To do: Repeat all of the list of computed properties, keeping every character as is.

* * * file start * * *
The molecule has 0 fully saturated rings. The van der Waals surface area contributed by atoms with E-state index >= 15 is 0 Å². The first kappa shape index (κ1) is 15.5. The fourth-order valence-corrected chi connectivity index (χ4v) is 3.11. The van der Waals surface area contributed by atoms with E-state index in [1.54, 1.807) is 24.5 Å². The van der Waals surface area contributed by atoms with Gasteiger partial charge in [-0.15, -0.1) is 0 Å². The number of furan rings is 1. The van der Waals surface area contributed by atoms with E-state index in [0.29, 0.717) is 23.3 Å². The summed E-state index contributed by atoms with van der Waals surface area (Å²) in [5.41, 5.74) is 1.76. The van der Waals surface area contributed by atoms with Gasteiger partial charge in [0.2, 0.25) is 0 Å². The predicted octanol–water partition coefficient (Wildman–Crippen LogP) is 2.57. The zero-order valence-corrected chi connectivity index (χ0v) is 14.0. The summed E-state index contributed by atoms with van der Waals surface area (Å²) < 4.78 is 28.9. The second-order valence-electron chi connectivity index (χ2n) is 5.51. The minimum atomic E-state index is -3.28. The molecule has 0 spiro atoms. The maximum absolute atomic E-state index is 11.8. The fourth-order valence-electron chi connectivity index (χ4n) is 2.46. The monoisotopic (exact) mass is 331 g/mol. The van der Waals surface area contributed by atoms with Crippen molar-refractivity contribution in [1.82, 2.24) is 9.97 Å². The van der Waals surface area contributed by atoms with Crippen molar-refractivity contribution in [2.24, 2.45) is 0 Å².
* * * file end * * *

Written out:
The molecule has 0 fully saturated rings. The van der Waals surface area contributed by atoms with E-state index >= 15 is 0 Å². The first kappa shape index (κ1) is 15.5. The fourth-order valence-corrected chi connectivity index (χ4v) is 3.11. The van der Waals surface area contributed by atoms with E-state index in [1.54, 1.807) is 24.5 Å². The van der Waals surface area contributed by atoms with Gasteiger partial charge in [-0.15, -0.1) is 0 Å². The number of furan rings is 1. The van der Waals surface area contributed by atoms with E-state index in [0.29, 0.717) is 23.3 Å². The summed E-state index contributed by atoms with van der Waals surface area (Å²) in [5.41, 5.74) is 1.76. The van der Waals surface area contributed by atoms with Gasteiger partial charge in [0.2, 0.25) is 0 Å². The predicted octanol–water partition coefficient (Wildman–Crippen LogP) is 2.57. The zero-order valence-corrected chi connectivity index (χ0v) is 14.0. The summed E-state index contributed by atoms with van der Waals surface area (Å²) < 4.78 is 28.9. The second-order valence-electron chi connectivity index (χ2n) is 5.51. The minimum atomic E-state index is -3.28. The molecule has 0 spiro atoms. The maximum absolute atomic E-state index is 11.8. The fourth-order valence-electron chi connectivity index (χ4n) is 2.46. The monoisotopic (exact) mass is 331 g/mol. The van der Waals surface area contributed by atoms with Crippen molar-refractivity contribution in [1.82, 2.24) is 9.97 Å². The van der Waals surface area contributed by atoms with Crippen molar-refractivity contribution in [2.24, 2.45) is 0 Å².